Ugandan community boasts five synagogues
Group shot with Israel at The House [David Collin photo]
TORONTO – Israel Siriri, head of the executive committee of the 1,000-strong Abayudaya Congregation of Uganda, hopes that his North American speaking tour will raise awareness and funds to help his developing African Jewish community.
Siriri was in Toronto last week to present a multimedia program to audiences at Darchei Noam Congregation and The House about the community’s sustainable development projects that were made possible thanks to funding from Kulanu, an American organization that assists lost and dispersed remnants of the Jewish people.
Speaking to The CJN before his presentation at The House, Siriri said he wanted to tell people here about the history of his community and how it has developed since he became the head of the executive five years ago.
As the story is told, when British missionaries came to Uganda in the early 1900s to convert the Mbale tribe to Christianity, Semei Kakungulu, a military leader who was also the community leader, began to study the Bible.
After having read the Old Testament, the Torah, he believed more in the first five books of the Testament and was inspired to live a Jewish life.
He and his three sons were circumsized, and he founded a community that follows Jewish practices and considers themselves Jewish.
Today, with the help of funds from organizations such as Kulanu, the eastern Ugandan community boasts five synagogues, the Hadassah Primary School, the Semei Kakungulu High School, the Sha’arei Refua Medical Clinic, a guesthouse and a yeshiva.
Siriri, who is a construction engineer by profession, also helped install water catchment tanks and the first running water well in the community.
The Abayudaya also now enjoys leadership from an ordained rabbi who completed a five-year graduate program in May at the Ziegler School of Rabbinic Studies at the American Jewish University in Los Angeles.
Rabbi Gershom Sizomu received ordination as a rabbi under the auspices of the Conservative movement and has since returned to the community – which observes Shabbat and all the Jewish holidays and keeps kosher – to serve as its religious leader.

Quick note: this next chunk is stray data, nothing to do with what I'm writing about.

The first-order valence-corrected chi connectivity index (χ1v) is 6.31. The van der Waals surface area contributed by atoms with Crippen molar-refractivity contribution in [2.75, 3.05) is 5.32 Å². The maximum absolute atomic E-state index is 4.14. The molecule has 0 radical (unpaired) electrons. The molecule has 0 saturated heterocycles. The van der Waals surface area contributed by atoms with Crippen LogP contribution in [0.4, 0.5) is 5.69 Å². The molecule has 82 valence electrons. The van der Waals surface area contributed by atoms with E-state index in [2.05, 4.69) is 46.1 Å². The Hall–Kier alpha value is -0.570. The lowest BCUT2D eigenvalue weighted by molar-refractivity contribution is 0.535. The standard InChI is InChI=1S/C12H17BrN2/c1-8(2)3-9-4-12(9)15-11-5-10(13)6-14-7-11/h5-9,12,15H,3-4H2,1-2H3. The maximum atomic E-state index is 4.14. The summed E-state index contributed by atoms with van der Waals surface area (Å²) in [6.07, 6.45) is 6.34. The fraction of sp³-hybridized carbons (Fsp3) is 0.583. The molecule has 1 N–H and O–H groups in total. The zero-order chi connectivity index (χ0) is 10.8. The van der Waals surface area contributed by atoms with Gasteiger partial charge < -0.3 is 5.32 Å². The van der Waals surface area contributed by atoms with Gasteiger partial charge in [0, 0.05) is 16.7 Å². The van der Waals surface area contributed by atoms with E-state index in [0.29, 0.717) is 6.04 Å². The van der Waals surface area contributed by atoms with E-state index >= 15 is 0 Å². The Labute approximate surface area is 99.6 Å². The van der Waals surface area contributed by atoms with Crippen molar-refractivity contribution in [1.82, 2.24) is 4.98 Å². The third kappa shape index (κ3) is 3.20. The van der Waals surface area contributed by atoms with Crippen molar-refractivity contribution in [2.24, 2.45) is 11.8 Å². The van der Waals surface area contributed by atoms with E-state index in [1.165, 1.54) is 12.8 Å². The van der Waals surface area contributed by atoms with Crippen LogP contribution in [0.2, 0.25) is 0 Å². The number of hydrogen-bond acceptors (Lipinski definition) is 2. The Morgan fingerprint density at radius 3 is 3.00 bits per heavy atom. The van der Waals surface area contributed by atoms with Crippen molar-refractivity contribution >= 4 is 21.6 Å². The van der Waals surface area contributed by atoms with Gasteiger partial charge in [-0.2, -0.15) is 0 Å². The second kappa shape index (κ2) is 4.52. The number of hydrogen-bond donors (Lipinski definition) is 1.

While in Toronto, Siriri was not only eager to share news about the development projects but also to seek support from the international community for funds.
“Part of the development project is that we have schools because our mission is to build schools and support them,” Siriri said in his heavily accented English.
“We have two schools which are community based and they are privately funded, so they are available for all students to come there. Those who live very far, they come and live in the dormitories and have a Jewish education together with a formal education.”
Hebrew and Jewish studies classes are offered for the Jewish students, while the Christian and Muslim students who also attend these schools have the option of taking part in these classes, as well.
“We also want to help people who are going for higher education and to plan for the next generation… The biggest challenge now is to continue to support the schools as we build economic activities and develop the economy within the community,” Siriri said, adding that during his tour he worked to promote locally produced goods.
“There are community projects that involve looking for a market for our products that we have already. We would also like people to help us get a market to some of our products that we make.”
For example, Siriri said the Abayudaya community produces handmade kippot and music CDs.
In fact, music is an integral part of the Abayudaya. In 2003, an album titled Abayudaya: Music from the Jewish people of Uganda was released, and it was nominated for best traditional world music album at the Grammy Awards in 2005.
The Abayudaya also developed a fair-trade organic coffee project called Mirembe Kawomera, which means delicious peace. It involves more than 750 Christian, Muslim and Jewish farmers working together.
“We invite people to come and visit with us,” Siriri said.
“They can learn more about the community. People come to Uganda, and they leave without visiting us. By coming there, it can make you want to change something.”